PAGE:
Quarterback Mitch Trubisky threw two interceptions in a five-play span Monday. Running back Jordan Howard averaged 2½ yards per carry. And a defense that flashed waves of dominance against the Seahawks still allowed touchdown drives of 99 and 75 yards.
But say this for the Bears: When they had a chance to intercept a pass to win the game, they did it this time.
One week after Kyle Fuller dropped one that could have sealed a victory against the Packers, fellow cornerback Prince Amukamara jumped a hitch route and returned an interception of a pass by Russell Wilson for a 49-yard touchdown with 6:37 left.
That gave the Bears a two-touchdown lead in a game they eventually would win 24-17 at Soldier Field.
Afterward, Amukamara gave the game ball to Matt Nagy in the locker room to commemorate his first victory as a head coach.
‘‘I wanted to give it right back to him,’’ Nagy said.
The Bears had a dance party — complete with a disco ball — in their locker room to celebrate the end of a stressful eight days, which started when the Packers rallied from a 20-point deficit to bear them 24-23. Music blared. Even running back Tarik Cohen danced, proof that the ankle injury he suffered late in the game wasn’t serious.
‘‘We always talk about [how] the fun is in winning,’’ outside linebacker Sam Acho said.
And in scoring. Nagy dug deep into his playbook to produce the Bears’ second first-drive touchdown in as many games. On first-and-goal from the Seahawks’ 3, Trubisky took a snap and held the ball in front of him, running a play-fake to Cohen, who ran across from his right side.
Trubisky held the ball for an extra beat, watching the Seahawks’ right defensive end. When he widened out, Trubisky shoveled the ball forward with his right hand to tight end Trey Burton, who had been acting like a pulling blocker. Burton crossed the goal line before he was touched.
‘‘I don’t think they saw it coming,’’ said Trubisky, who went 25-for-34 for 200 yards and a passer rating of 83.0.
It was the last time he’d fool the Seahawks for a while. The Bears punted on their next drive before Trubisky threw interceptions to cornerback Shaquill Griffin to end consecutive series. But the Bears’ defense, dominant for much of the night, forced three-and-outs after each.
‘‘There’s not a lot of teams in the NFL that have that mentality of what our defense is playing,’’ Nagy said.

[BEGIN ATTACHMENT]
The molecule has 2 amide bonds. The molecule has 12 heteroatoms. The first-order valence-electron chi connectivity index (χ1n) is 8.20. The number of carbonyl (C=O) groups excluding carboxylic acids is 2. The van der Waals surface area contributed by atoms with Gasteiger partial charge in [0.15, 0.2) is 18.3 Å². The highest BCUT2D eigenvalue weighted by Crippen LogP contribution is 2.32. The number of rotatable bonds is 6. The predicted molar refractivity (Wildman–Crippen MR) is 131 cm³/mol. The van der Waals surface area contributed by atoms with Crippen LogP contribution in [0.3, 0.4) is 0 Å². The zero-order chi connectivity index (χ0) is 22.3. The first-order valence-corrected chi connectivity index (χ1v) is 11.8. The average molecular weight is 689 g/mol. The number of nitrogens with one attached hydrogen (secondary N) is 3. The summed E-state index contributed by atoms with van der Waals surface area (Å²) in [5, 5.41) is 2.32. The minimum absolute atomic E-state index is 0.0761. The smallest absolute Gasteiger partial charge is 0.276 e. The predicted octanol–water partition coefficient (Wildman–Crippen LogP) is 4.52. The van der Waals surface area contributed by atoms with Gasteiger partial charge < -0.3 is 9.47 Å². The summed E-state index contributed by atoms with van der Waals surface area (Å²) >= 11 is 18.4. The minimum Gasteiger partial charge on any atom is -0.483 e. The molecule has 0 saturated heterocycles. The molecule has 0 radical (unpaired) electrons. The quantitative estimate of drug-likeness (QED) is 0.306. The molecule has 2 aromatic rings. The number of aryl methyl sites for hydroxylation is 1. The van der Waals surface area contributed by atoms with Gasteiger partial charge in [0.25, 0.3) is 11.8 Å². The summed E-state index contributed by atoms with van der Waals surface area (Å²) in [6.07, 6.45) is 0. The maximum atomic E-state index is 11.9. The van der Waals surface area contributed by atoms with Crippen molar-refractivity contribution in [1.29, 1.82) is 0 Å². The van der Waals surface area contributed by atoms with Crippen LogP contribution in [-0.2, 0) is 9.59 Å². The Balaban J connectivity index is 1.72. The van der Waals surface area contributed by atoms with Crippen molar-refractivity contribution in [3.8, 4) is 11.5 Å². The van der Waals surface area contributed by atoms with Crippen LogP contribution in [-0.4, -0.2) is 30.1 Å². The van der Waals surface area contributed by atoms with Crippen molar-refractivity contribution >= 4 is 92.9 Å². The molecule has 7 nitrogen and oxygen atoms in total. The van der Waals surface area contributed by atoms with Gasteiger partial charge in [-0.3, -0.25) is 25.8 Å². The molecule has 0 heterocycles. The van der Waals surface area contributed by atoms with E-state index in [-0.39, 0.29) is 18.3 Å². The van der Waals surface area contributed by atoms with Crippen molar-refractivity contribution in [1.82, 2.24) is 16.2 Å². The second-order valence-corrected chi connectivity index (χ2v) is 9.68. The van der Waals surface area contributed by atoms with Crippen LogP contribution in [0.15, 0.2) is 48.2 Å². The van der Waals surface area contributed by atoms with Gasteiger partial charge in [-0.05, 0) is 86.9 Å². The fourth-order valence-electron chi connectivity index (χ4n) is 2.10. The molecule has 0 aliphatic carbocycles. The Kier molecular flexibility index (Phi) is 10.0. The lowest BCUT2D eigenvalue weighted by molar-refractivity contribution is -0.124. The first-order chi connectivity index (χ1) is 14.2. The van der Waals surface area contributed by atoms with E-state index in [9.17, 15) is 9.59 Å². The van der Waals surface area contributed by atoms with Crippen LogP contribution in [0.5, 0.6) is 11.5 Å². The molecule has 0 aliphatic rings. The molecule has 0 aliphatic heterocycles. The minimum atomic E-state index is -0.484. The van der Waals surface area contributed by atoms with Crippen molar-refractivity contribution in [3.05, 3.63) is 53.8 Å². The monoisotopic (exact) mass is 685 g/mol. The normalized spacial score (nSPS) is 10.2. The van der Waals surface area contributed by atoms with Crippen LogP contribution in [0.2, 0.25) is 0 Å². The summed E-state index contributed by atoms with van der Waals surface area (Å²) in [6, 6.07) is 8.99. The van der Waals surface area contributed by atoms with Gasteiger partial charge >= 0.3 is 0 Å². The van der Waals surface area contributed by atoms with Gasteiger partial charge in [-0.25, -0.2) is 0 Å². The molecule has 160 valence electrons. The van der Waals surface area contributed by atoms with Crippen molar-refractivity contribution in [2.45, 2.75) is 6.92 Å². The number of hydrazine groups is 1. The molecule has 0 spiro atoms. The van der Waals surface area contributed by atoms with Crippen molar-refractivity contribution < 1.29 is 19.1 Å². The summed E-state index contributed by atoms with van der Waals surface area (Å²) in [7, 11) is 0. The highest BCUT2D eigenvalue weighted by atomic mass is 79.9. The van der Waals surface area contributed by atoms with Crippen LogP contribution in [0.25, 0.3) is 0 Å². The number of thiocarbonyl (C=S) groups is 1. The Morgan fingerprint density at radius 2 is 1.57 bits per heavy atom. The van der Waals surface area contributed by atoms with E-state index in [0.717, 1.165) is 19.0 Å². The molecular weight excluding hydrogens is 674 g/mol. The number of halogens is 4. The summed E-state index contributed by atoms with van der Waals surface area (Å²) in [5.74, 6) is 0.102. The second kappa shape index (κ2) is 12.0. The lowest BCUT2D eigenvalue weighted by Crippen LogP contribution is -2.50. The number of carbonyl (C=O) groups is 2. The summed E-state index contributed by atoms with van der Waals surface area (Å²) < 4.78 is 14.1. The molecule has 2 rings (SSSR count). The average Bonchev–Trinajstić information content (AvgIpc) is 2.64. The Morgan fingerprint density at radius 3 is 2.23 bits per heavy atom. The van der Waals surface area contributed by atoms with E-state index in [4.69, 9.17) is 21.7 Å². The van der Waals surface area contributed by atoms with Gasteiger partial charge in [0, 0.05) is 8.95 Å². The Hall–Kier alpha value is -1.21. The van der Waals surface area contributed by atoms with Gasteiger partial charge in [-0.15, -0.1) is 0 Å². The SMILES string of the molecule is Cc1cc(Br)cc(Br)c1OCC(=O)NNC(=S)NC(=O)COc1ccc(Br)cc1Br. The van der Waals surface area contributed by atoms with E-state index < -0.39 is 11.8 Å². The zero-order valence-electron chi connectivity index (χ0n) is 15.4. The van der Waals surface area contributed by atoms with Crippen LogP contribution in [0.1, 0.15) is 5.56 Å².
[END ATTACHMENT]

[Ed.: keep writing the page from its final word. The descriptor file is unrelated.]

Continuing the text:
The Bears’ defense dominated Wilson, sacking him six times and holding him to an 86.1 passer rating.
The teams traded field goals before halftime — a 25-yarder by the Bears’ Cody Parkey and, as the half expired, a 56-yarder by the Seahawks’ Sebastian Janikowski — and played a scoreless third quarter.
Trubisky found receiver Anthony Miller for a 10-yard touchdown pass on the second play of the fourth to cap an 11-play, 66-yard drive that gave the Bears a 17-3 lead. Wilson, who went 22-for-36 for 226 yards, responded with a 19-yard touchdown pass to Tyler Lockett to pull the Seahawks to 17-10, only to throw the pick-six to Amukamara on his next drive.
‘‘You see the energy in the locker room,’’ defensive end Akiem Hicks said. ‘‘It’s a great feeling and something we’re going to get used to.’’
Nagy said he was proud of how his team responded to the Week 1 disappointment.
‘‘They reacted really well to a tough loss, one that stung for many reasons,’’ he said. ‘‘The message to them before the game was: ‘It’s time to stop barking and time to start biting. Talk is cheap. Let’s go out and produce.’ ’’
Now Nagy is eager to see how his team deals with success. It’s foreign territory of late: The Bears don’t have a losing record for the first time since Sept. 28, 2014.
‘‘You saw us learn and grow a little bit,’’ Burton said. ‘‘We didn’t have a good finish last week, but we worked on it during practice. . . . We have a young team. Each game really matters for us.’’
And for their coach.
‘‘He’s really humble and really deflects a lot of the attention,’’ Trubisky said. ‘‘But it was real important for us — because he always has our backs — to deliver this win for him.’’